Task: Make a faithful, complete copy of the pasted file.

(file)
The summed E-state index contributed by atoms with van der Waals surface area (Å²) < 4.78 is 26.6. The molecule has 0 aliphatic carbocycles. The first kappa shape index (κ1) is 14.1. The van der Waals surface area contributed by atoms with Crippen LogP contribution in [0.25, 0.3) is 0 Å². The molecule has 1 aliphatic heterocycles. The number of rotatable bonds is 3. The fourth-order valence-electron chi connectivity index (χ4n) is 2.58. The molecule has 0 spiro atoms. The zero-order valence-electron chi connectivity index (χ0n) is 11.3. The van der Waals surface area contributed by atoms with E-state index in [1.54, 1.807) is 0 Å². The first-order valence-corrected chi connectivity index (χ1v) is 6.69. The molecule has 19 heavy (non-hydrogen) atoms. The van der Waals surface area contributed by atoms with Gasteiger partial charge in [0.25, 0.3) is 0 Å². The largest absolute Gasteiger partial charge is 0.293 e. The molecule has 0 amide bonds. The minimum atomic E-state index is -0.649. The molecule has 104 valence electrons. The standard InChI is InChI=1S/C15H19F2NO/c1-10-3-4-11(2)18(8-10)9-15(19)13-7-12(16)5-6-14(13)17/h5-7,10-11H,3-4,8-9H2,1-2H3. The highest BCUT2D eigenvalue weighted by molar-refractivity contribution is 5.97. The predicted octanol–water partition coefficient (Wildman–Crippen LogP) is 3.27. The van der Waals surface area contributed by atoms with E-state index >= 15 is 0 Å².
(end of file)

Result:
The summed E-state index contributed by atoms with van der Waals surface area (Å²) < 4.78 is 26.6. The molecule has 0 aliphatic carbocycles. The first kappa shape index (κ1) is 14.1. The van der Waals surface area contributed by atoms with Crippen LogP contribution in [0.25, 0.3) is 0 Å². The molecule has 1 aliphatic heterocycles. The number of rotatable bonds is 3. The fourth-order valence-electron chi connectivity index (χ4n) is 2.58. The molecule has 0 spiro atoms. The zero-order valence-electron chi connectivity index (χ0n) is 11.3. The van der Waals surface area contributed by atoms with E-state index in [1.54, 1.807) is 0 Å². The first-order valence-corrected chi connectivity index (χ1v) is 6.69. The molecule has 19 heavy (non-hydrogen) atoms. The van der Waals surface area contributed by atoms with Gasteiger partial charge in [0.25, 0.3) is 0 Å². The largest absolute Gasteiger partial charge is 0.293 e. The molecule has 0 amide bonds. The minimum atomic E-state index is -0.649. The molecule has 104 valence electrons. The standard InChI is InChI=1S/C15H19F2NO/c1-10-3-4-11(2)18(8-10)9-15(19)13-7-12(16)5-6-14(13)17/h5-7,10-11H,3-4,8-9H2,1-2H3. The highest BCUT2D eigenvalue weighted by molar-refractivity contribution is 5.97. The predicted octanol–water partition coefficient (Wildman–Crippen LogP) is 3.27. The van der Waals surface area contributed by atoms with E-state index >= 15 is 0 Å².